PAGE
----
Recent controversies over the use of psychologically manipulative interrogation methods by U.S. law enforcement, and public concerns regarding the use of physically coercive interrogation methods, have highlighted the need for evidence-based, ethical approaches to facilitate the collection of diagnostic information during interrogation. Over the past few years, our laboratory has sought to better understand the psychological processes that might distinguish true and false confessions from guilty and innocent persons, respectively. Various psychological or decision-making models have been proposed to account for the role of social, cognitive, and affective factors which may lead to a suspect truthfully or falsely confessing. Of note is that little empirical data has sought to assess the validity of these proposed theories. We present here a meta-analysis of the social, cognitive, and affective factors leading to confession across experimental laboratory studies we have conducted using the Russano et al. (Psychological Science 16:481–486, 2005) paradigm. We synthesize this research by proposing a process model that highlights key differences in the psychological states that lead to true and false confessions, focusing on the role of internal and external pressures to confess as the principle mediating mechanism. Specifically, truthful confessions were found to be associated with affect or the emotional response to the interrogation, perceptions of the strength of evidence regarding involvement in the incident, feelings of guilt and the perceived consequences of confessing. In contrast, false confessions were associated with the perceived external pressures originating both from the interrogator and the interrogative context, as well as a perception of the consequences of confessing. Thus, a conception of the role of internal and external psychological mechanisms leading to variation in true and false confessions will be discussed, including the implications of such findings for the development of interrogative approaches that can lead to the elicitation of diagnostic confession evidence.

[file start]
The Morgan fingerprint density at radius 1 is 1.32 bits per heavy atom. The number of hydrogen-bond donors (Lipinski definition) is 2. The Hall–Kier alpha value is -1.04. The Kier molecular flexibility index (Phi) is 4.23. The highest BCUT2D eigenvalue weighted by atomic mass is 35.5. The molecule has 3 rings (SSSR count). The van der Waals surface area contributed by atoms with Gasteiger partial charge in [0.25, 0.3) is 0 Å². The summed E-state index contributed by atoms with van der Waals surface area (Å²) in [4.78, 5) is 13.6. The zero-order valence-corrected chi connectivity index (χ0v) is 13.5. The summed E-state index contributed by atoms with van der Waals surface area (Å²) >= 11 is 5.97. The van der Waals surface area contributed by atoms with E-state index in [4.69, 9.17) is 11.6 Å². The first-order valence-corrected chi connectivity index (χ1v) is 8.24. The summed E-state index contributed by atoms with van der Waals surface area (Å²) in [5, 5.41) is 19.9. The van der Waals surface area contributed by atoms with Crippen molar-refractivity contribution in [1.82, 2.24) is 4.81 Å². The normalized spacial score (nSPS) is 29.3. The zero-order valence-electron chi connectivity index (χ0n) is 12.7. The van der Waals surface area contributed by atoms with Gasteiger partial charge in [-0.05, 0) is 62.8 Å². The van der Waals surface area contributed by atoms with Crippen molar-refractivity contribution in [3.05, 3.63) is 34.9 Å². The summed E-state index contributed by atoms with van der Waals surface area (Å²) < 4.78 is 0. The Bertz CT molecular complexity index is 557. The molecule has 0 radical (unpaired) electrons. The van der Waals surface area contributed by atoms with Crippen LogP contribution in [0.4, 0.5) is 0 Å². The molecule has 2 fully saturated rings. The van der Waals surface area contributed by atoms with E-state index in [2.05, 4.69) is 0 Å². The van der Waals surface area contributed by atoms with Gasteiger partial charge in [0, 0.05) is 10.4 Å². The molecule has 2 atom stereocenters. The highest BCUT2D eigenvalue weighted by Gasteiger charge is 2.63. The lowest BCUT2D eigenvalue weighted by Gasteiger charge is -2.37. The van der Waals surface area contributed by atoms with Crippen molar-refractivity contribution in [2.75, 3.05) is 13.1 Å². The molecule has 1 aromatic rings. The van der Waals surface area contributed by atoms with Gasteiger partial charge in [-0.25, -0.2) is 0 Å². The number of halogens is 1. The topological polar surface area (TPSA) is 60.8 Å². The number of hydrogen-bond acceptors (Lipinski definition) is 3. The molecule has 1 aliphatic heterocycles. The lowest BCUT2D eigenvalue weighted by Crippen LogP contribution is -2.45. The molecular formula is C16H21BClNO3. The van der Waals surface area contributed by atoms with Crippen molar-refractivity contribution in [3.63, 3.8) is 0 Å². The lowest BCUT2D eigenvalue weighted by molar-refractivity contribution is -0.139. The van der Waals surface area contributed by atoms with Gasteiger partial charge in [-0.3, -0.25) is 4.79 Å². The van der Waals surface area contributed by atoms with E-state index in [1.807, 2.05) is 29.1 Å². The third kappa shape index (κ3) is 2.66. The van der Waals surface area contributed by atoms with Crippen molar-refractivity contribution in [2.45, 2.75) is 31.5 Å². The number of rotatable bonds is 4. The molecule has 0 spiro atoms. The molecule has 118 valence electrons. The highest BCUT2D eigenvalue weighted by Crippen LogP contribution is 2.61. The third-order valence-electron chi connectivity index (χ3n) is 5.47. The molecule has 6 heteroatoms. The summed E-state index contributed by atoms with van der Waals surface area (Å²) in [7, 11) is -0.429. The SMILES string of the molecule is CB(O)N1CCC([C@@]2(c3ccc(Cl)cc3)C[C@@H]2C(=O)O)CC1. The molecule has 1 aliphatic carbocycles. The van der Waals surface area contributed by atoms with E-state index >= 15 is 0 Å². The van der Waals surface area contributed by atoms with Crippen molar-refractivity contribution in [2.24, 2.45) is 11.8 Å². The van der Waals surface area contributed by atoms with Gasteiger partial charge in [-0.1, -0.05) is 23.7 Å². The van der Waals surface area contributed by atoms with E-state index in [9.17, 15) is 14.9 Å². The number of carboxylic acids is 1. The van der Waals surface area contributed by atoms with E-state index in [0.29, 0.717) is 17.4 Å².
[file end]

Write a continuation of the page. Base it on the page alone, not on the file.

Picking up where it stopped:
Available at: http://works.bepress.com/christian_meissner/72/